Nina has always strived to be the best dancer in the New York City ballet company she belongs to, driven by the company director and her mother, Nina starts to feel like she's moving in the right direction. When the company decide they're going to perform Swan Lake, the director, Thomas Leroy, must choose a girl to play the innocent White Swan and one to play the Black Swan who's an altogether darker character.
Continue: Black Swan Trailer
After a bad breakup, Adam (Cusack) gathers his chucklehead pal Lou (Corddry) and sensibly married buddy Nick (Robinson), plus Adam's nerdy nephew Jacob (Duke), for a skiing holiday in a resort they knew 25 years ago. But after a dip in the hot tub, they find themselves in 1986, reliving a fateful weekend during which they try to resist changing history. Awash in a riot of off-primary coloured clothing, the three friends try to re-navigate old waters while Jacob attempts to make sure that he's conceived on schedule.
Continue reading: Hot Tub Time Machine Review
When Adam and Nick discover their friend Lou almost killed himself (by accident, though they're not convinced) they decide to take him and Adam's nephew away for a break. Where better to take their old mate than Kodiak Valley Ski Resort a place where all three men have fond memories of their past.
Continue: Hot Tub Time Machine Trailer
Strangely, however, Durst's career has been hit with a severe case of chronological fatigue. Last year, Durst directed Ice Cube in the lethargic teen-football weepie The Longshots, which would make him a filmmaker only in so much as he knew how to turn on a camera. That was his second film, however. His first film, The Education of Charlie Banks, premiered at the 2007 Tribeca Film Festival to mostly favorable reviews but didn't receive U.S. distribution. That is, until earlier this year, when Anchor Bay picked up the tab.
Continue reading: The Education Of Charlie Banks Review
Whatever the case may be, Matt Tauber's The Architect is a promising but fundamentally flawed effort to use architecture as a metaphor for larger realities; in this case, the yawning chasm between one wealthy and white Chicago family (that of the architect's, natch) and a black South Side community living in a falling-down housing project designed by the architect. Leo Waters (Anthony LaPaglia, playing it gruff but a bit cooler than his usual hot-head persona) is the man of the title, living in pristine wealthy isolation with his bored and resentful children Christina (Hayden Panettiere) and Martin (Sebastian Stan) and his desperately unhappy wife Julia (Isabella Rossellini). While Leo tries to keep his family from imploding around him -- Julia practically wishes him dead, Martin despises him only slightly less, and Christina is a 15-year-old budding painfully and rebelliously on the verge of womanhood -- a mother in the project he designed, Tonya Neely (Viola Davis), is circulating a petition among her neighbors to have the place torn down. When Tonya comes to confront Leo about it in a university class he teaches, not surprisingly, the architect refuses to admit that the problems in the project, whether it's the hopelessness or violence, has anything to do with his design. It's the implementation or people, he insists from his ivory tower.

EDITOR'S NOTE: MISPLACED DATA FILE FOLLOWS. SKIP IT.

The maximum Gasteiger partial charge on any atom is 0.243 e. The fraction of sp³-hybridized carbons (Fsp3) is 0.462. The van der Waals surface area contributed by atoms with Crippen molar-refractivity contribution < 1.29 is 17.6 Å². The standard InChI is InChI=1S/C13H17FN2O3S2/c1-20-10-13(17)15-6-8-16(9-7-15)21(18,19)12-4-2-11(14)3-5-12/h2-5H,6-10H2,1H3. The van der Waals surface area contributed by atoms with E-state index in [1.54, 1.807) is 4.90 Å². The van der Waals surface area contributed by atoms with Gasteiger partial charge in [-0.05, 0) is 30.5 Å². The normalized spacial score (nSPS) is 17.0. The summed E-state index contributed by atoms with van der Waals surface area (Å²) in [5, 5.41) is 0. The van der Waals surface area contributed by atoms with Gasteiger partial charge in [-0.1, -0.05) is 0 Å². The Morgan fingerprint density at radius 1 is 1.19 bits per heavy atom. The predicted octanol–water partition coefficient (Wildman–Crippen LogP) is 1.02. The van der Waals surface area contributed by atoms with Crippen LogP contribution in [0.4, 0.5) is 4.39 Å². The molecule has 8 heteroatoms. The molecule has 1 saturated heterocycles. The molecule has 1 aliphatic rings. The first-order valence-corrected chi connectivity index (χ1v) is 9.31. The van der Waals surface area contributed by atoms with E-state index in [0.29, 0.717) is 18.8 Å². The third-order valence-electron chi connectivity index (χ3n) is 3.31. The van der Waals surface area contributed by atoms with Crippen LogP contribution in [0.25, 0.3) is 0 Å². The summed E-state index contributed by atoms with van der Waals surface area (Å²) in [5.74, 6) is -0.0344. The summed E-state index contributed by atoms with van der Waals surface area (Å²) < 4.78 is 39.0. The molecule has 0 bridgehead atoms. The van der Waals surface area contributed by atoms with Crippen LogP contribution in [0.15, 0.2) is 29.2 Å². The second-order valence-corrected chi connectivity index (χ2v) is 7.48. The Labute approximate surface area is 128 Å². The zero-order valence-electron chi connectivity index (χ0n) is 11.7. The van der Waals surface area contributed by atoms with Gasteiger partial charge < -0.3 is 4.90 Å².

Continue reading: The Architect Review
When Ed Wong (the reliable Tzi Ma) retires, he finds that the meaning in his life has been lost. His first way to regain it is to surround himself with old tapes of his three daughters and wife when they were growing up. It doesn't help to look at them now. His wife (Freda Foh Shen) has become a mechanical beast of nagging and criticism. Samantha (Jacqueline Kim), his eldest, has become all business, no soul, and gives all her time to her husband, who is likewise all business. His middle daughter, Julie (Elaine Kao), is a repressed lesbian who begins falling for a B-movie actress (Mia Riverton). And then there's Katie (Kathy Shao-Lin Lee), his youngest, a hip-hop dancer who shows her affection for her neighbor (Sebastian Stan) by pulling dangerous pranks. Ed attempts to commit suicide, but not one of the 40-plus attempts have been successful. Ed's finally conclusion: become a Buddhist and move to an upstate temple to study the religion. This, of course, sends the family into disarray.
Continue reading: Red Doors Review
Upon father investigation, we learn the MPAA rated The Covenant PG-13 for "intense sequences of violence and action, some disturbing images, sexual content, partial nudity and language." What more can you ask for in a guilty pleasure? With alleged intense action, sex appeal, and supernatural qualities, The Covenant just has to be a treat for the senses--right?
Continue reading: The Covenant Review
Date of birth
13th August, 1982